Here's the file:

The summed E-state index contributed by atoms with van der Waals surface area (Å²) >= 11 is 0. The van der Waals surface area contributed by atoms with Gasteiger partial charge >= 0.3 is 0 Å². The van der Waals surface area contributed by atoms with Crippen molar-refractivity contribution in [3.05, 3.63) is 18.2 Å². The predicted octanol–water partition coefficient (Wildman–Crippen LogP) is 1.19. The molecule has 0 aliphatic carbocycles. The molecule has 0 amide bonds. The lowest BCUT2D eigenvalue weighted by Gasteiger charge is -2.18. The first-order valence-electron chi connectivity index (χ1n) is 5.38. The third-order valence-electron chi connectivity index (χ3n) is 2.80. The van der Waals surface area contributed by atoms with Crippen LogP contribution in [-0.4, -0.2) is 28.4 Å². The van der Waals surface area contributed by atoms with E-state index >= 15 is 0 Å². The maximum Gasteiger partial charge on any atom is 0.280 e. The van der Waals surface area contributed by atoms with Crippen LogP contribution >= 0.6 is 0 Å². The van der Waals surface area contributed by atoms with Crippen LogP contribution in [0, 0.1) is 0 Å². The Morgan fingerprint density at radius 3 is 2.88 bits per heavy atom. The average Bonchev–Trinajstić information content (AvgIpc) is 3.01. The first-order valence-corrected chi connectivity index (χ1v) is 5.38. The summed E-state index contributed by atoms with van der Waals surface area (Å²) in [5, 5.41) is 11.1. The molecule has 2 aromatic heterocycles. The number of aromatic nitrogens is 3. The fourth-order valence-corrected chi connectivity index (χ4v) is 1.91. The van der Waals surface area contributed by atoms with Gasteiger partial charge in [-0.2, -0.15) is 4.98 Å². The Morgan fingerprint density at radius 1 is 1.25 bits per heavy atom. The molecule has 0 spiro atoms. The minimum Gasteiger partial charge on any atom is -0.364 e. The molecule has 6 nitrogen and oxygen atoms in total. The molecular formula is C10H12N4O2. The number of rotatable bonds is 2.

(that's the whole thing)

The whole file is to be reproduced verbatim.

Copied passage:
The summed E-state index contributed by atoms with van der Waals surface area (Å²) >= 11 is 0. The van der Waals surface area contributed by atoms with Gasteiger partial charge >= 0.3 is 0 Å². The van der Waals surface area contributed by atoms with Crippen molar-refractivity contribution in [3.05, 3.63) is 18.2 Å². The predicted octanol–water partition coefficient (Wildman–Crippen LogP) is 1.19. The molecule has 0 aliphatic carbocycles. The molecule has 0 amide bonds. The lowest BCUT2D eigenvalue weighted by Gasteiger charge is -2.18. The first-order valence-electron chi connectivity index (χ1n) is 5.38. The third-order valence-electron chi connectivity index (χ3n) is 2.80. The van der Waals surface area contributed by atoms with Crippen LogP contribution in [-0.4, -0.2) is 28.4 Å². The van der Waals surface area contributed by atoms with E-state index >= 15 is 0 Å². The maximum Gasteiger partial charge on any atom is 0.280 e. The van der Waals surface area contributed by atoms with Crippen LogP contribution >= 0.6 is 0 Å². The van der Waals surface area contributed by atoms with Crippen LogP contribution in [0, 0.1) is 0 Å². The Morgan fingerprint density at radius 3 is 2.88 bits per heavy atom. The average Bonchev–Trinajstić information content (AvgIpc) is 3.01. The first-order valence-corrected chi connectivity index (χ1v) is 5.38. The summed E-state index contributed by atoms with van der Waals surface area (Å²) in [5, 5.41) is 11.1. The molecule has 2 aromatic heterocycles. The number of aromatic nitrogens is 3. The fourth-order valence-corrected chi connectivity index (χ4v) is 1.91. The van der Waals surface area contributed by atoms with Gasteiger partial charge in [-0.2, -0.15) is 4.98 Å². The Morgan fingerprint density at radius 1 is 1.25 bits per heavy atom. The molecule has 0 spiro atoms. The minimum Gasteiger partial charge on any atom is -0.364 e. The molecule has 6 nitrogen and oxygen atoms in total. The molecular formula is C10H12N4O2. The number of rotatable bonds is 2.